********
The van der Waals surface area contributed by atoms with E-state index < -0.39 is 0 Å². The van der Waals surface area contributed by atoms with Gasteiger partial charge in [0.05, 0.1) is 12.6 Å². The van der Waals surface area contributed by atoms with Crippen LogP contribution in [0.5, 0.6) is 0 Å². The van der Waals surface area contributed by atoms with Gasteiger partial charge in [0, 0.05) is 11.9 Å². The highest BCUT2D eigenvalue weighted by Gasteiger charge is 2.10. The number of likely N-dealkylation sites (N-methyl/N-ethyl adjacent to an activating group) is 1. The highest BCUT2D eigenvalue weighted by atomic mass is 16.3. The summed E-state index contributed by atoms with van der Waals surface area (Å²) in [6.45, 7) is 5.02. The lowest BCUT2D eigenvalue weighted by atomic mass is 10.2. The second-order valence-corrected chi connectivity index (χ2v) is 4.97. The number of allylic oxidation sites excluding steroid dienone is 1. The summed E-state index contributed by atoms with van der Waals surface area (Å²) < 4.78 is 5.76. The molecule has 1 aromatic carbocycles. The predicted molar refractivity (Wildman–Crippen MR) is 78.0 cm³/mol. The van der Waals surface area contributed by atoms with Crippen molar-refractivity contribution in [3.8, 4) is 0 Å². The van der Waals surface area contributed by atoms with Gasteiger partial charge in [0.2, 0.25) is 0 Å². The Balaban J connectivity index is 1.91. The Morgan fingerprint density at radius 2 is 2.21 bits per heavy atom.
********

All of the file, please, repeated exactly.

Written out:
The van der Waals surface area contributed by atoms with E-state index < -0.39 is 0 Å². The van der Waals surface area contributed by atoms with Gasteiger partial charge in [0.05, 0.1) is 12.6 Å². The van der Waals surface area contributed by atoms with Crippen LogP contribution in [0.5, 0.6) is 0 Å². The van der Waals surface area contributed by atoms with Gasteiger partial charge in [0, 0.05) is 11.9 Å². The highest BCUT2D eigenvalue weighted by Gasteiger charge is 2.10. The number of likely N-dealkylation sites (N-methyl/N-ethyl adjacent to an activating group) is 1. The highest BCUT2D eigenvalue weighted by atomic mass is 16.3. The summed E-state index contributed by atoms with van der Waals surface area (Å²) in [6.45, 7) is 5.02. The lowest BCUT2D eigenvalue weighted by atomic mass is 10.2. The second-order valence-corrected chi connectivity index (χ2v) is 4.97. The number of allylic oxidation sites excluding steroid dienone is 1. The summed E-state index contributed by atoms with van der Waals surface area (Å²) < 4.78 is 5.76. The molecule has 1 aromatic carbocycles. The predicted molar refractivity (Wildman–Crippen MR) is 78.0 cm³/mol. The van der Waals surface area contributed by atoms with Crippen molar-refractivity contribution in [3.8, 4) is 0 Å². The van der Waals surface area contributed by atoms with Gasteiger partial charge in [0.2, 0.25) is 0 Å². The Balaban J connectivity index is 1.91. The Morgan fingerprint density at radius 2 is 2.21 bits per heavy atom.